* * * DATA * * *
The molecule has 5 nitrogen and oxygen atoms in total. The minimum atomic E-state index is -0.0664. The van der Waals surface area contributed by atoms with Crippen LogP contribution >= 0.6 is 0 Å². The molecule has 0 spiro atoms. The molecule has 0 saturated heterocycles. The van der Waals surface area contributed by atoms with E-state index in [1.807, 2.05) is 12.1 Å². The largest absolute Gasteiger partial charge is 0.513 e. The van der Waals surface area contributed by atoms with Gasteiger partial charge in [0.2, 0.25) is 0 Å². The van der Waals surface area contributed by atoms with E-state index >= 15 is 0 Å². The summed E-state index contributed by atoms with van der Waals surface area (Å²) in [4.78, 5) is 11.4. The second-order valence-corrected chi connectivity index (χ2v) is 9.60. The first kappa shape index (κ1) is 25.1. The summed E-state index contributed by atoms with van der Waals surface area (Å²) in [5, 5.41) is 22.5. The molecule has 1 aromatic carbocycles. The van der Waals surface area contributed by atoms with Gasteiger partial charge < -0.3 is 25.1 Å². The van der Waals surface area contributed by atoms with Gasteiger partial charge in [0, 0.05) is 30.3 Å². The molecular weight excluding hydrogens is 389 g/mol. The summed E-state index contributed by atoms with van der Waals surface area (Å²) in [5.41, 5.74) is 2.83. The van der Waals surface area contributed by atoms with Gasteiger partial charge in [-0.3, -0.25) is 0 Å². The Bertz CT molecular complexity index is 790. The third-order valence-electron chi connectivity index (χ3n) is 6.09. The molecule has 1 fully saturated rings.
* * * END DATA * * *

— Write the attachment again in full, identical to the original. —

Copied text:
The molecule has 5 nitrogen and oxygen atoms in total. The minimum atomic E-state index is -0.0664. The van der Waals surface area contributed by atoms with Crippen LogP contribution >= 0.6 is 0 Å². The molecule has 0 spiro atoms. The molecule has 0 saturated heterocycles. The van der Waals surface area contributed by atoms with E-state index in [1.807, 2.05) is 12.1 Å². The largest absolute Gasteiger partial charge is 0.513 e. The van der Waals surface area contributed by atoms with Gasteiger partial charge in [0.2, 0.25) is 0 Å². The van der Waals surface area contributed by atoms with E-state index >= 15 is 0 Å². The summed E-state index contributed by atoms with van der Waals surface area (Å²) in [4.78, 5) is 11.4. The second-order valence-corrected chi connectivity index (χ2v) is 9.60. The first kappa shape index (κ1) is 25.1. The summed E-state index contributed by atoms with van der Waals surface area (Å²) in [5, 5.41) is 22.5. The molecule has 1 aromatic carbocycles. The van der Waals surface area contributed by atoms with Gasteiger partial charge < -0.3 is 25.1 Å². The van der Waals surface area contributed by atoms with Gasteiger partial charge in [0, 0.05) is 30.3 Å². The molecular weight excluding hydrogens is 389 g/mol. The summed E-state index contributed by atoms with van der Waals surface area (Å²) in [5.41, 5.74) is 2.83. The van der Waals surface area contributed by atoms with Gasteiger partial charge in [-0.3, -0.25) is 0 Å². The Bertz CT molecular complexity index is 790. The third-order valence-electron chi connectivity index (χ3n) is 6.09. The molecule has 1 fully saturated rings.